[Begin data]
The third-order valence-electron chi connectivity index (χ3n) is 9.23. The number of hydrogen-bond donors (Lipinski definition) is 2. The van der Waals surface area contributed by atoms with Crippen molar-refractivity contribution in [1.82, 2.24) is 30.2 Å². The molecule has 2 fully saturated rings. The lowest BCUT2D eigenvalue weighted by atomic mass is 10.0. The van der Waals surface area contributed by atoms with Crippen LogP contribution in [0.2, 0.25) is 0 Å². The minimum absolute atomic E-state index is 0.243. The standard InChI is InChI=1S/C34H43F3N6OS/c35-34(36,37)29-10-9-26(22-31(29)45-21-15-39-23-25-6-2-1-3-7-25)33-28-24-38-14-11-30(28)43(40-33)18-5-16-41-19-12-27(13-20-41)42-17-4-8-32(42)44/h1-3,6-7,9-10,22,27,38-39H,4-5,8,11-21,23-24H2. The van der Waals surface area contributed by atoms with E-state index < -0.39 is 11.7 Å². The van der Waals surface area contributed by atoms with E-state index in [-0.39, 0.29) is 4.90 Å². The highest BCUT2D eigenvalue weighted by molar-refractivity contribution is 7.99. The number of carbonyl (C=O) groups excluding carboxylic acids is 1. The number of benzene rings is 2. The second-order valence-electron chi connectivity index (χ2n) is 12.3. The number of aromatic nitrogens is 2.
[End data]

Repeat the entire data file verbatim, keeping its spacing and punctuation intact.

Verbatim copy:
The third-order valence-electron chi connectivity index (χ3n) is 9.23. The number of hydrogen-bond donors (Lipinski definition) is 2. The van der Waals surface area contributed by atoms with Crippen molar-refractivity contribution in [1.82, 2.24) is 30.2 Å². The molecule has 2 fully saturated rings. The lowest BCUT2D eigenvalue weighted by atomic mass is 10.0. The van der Waals surface area contributed by atoms with Crippen LogP contribution in [0.2, 0.25) is 0 Å². The minimum absolute atomic E-state index is 0.243. The standard InChI is InChI=1S/C34H43F3N6OS/c35-34(36,37)29-10-9-26(22-31(29)45-21-15-39-23-25-6-2-1-3-7-25)33-28-24-38-14-11-30(28)43(40-33)18-5-16-41-19-12-27(13-20-41)42-17-4-8-32(42)44/h1-3,6-7,9-10,22,27,38-39H,4-5,8,11-21,23-24H2. The van der Waals surface area contributed by atoms with E-state index < -0.39 is 11.7 Å². The van der Waals surface area contributed by atoms with E-state index in [-0.39, 0.29) is 4.90 Å². The highest BCUT2D eigenvalue weighted by molar-refractivity contribution is 7.99. The number of carbonyl (C=O) groups excluding carboxylic acids is 1. The number of benzene rings is 2. The second-order valence-electron chi connectivity index (χ2n) is 12.3. The number of aromatic nitrogens is 2.